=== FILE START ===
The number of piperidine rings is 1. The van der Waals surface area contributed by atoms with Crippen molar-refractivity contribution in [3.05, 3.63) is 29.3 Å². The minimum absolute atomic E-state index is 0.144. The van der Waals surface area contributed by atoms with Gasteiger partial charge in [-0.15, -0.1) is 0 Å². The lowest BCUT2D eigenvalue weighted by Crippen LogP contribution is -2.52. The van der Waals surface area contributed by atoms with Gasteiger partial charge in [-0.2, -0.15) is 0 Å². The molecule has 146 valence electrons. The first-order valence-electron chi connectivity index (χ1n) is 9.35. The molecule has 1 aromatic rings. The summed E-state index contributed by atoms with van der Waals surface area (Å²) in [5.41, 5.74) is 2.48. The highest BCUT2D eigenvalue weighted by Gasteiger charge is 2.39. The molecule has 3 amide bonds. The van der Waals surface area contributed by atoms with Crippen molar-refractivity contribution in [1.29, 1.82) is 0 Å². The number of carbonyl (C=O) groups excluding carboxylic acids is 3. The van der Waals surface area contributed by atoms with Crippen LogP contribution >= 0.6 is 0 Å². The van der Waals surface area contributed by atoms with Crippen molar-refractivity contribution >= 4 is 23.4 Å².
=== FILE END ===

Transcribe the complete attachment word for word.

The number of piperidine rings is 1. The van der Waals surface area contributed by atoms with Crippen molar-refractivity contribution in [3.05, 3.63) is 29.3 Å². The minimum absolute atomic E-state index is 0.144. The van der Waals surface area contributed by atoms with Gasteiger partial charge in [-0.15, -0.1) is 0 Å². The lowest BCUT2D eigenvalue weighted by Crippen LogP contribution is -2.52. The van der Waals surface area contributed by atoms with Gasteiger partial charge in [-0.2, -0.15) is 0 Å². The molecule has 146 valence electrons. The first-order valence-electron chi connectivity index (χ1n) is 9.35. The molecule has 1 aromatic rings. The summed E-state index contributed by atoms with van der Waals surface area (Å²) in [5.41, 5.74) is 2.48. The highest BCUT2D eigenvalue weighted by Gasteiger charge is 2.39. The molecule has 3 amide bonds. The van der Waals surface area contributed by atoms with Crippen molar-refractivity contribution in [1.29, 1.82) is 0 Å². The number of carbonyl (C=O) groups excluding carboxylic acids is 3. The van der Waals surface area contributed by atoms with Crippen LogP contribution >= 0.6 is 0 Å². The van der Waals surface area contributed by atoms with Crippen molar-refractivity contribution >= 4 is 23.4 Å².